Comcast customers who are blind or have low vision can enjoy increased access to TV programs with Video Description.
Frequently Asked Questions
What is Video Description?
Video Description refers to audio-narrated descriptions of key visual elements of programming inserted within natural pauses in dialog. It makes television programs, feature films and other media accessible to people who are blind or visually impaired. For example, Video Description describes key visual elements (e.g., actions, costumes, scene changes) or scenes in a program that a blind or visually impaired viewer would otherwise miss.
Is Video Description a legal requirement?
Yes. On August 25, 2011, the FCC released an order requiring Video Description on certain TV programming as directed by the 21st Century Communications and Video Accessibility Act. The new rules requiring Video Description went into effect on July 1, 2012. The goal of these rules is to improve access to TV programming for people who are blind or have low vision. This will lead to more programming (although not all) containing Video Description.
What does Comcast have to do?
Comcast Cable needs to ensure that all Comcast leased set-top boxes and DTAs are capable of selecting Video Description services.
What Broadcasters/Programmers are required to offer Video Description?
Broadcast stations affiliated with ABC, CBS, Fox and NBC must provide at least 50 hours (roughly four hours per week) of video-described prime time or children’s programming each quarter. In addition, cable systems like Comcast must provide at least 50 hours per calendar quarter of video described prime time or children’s programming on each of the top five non-broadcast networks they carry. The top five non-broadcast networks currently are USA, Disney Channel, TNT, Nickelodeon/Nick at Nite, and TBS. Select programs with Video Description are also available on PBS and Turner Classic Movies.
How do I access Video Description?
Video Descriptions are supplied by programming providers combined with the regular program audio on a separate audio track. Where a programming provider does supply Video Description in a Comcast System, Comcast will pass through Video Descriptions on the secondary audio channel (sometimes also used for Spanish programming). To access the separate audio track that contains Video Description, the customer will need to select the secondary (usually "Spanish") audio language on the set-top box.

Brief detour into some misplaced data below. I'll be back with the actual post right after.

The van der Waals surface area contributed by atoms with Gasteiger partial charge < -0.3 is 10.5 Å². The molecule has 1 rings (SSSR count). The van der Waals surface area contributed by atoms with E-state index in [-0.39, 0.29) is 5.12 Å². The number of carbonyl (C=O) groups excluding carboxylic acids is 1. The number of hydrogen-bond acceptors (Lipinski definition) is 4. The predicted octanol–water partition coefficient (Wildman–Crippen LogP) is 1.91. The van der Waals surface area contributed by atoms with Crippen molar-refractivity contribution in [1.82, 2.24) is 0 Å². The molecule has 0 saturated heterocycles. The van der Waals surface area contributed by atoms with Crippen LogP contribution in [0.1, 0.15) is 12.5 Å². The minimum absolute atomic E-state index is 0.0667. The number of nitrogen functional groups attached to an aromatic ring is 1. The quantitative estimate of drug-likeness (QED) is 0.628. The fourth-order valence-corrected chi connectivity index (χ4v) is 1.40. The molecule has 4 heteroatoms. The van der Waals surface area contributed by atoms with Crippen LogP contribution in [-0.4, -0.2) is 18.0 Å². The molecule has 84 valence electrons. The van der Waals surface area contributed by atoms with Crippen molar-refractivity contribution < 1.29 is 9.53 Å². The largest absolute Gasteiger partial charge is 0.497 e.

What specific programming contains Video Description?
The cable networks and broadcasters determine what content is video described and how information on that programming is provided to the public. We understand programming such as USA’s Law & Order: SVU and Royal Pains will contain video description, along with Dora the Explorer on Nickelodeon and shows like The Office, Parenthood and Parks and Recreation on NBC. Some programmers plan to label programming with video description through logos and audio tones. In addition, several programmers plan to provide information via their web sites or through toll-free numbers. As we receive information on what programming is video described we will pass that information along to our customers.
Why does my show no longer have Spanish audio available on SAP?
The broadcasters/programmers decide what to place on the secondary audio channel. Although often it will be Spanish language audio, in many cases Video Description or an alternative language may be present.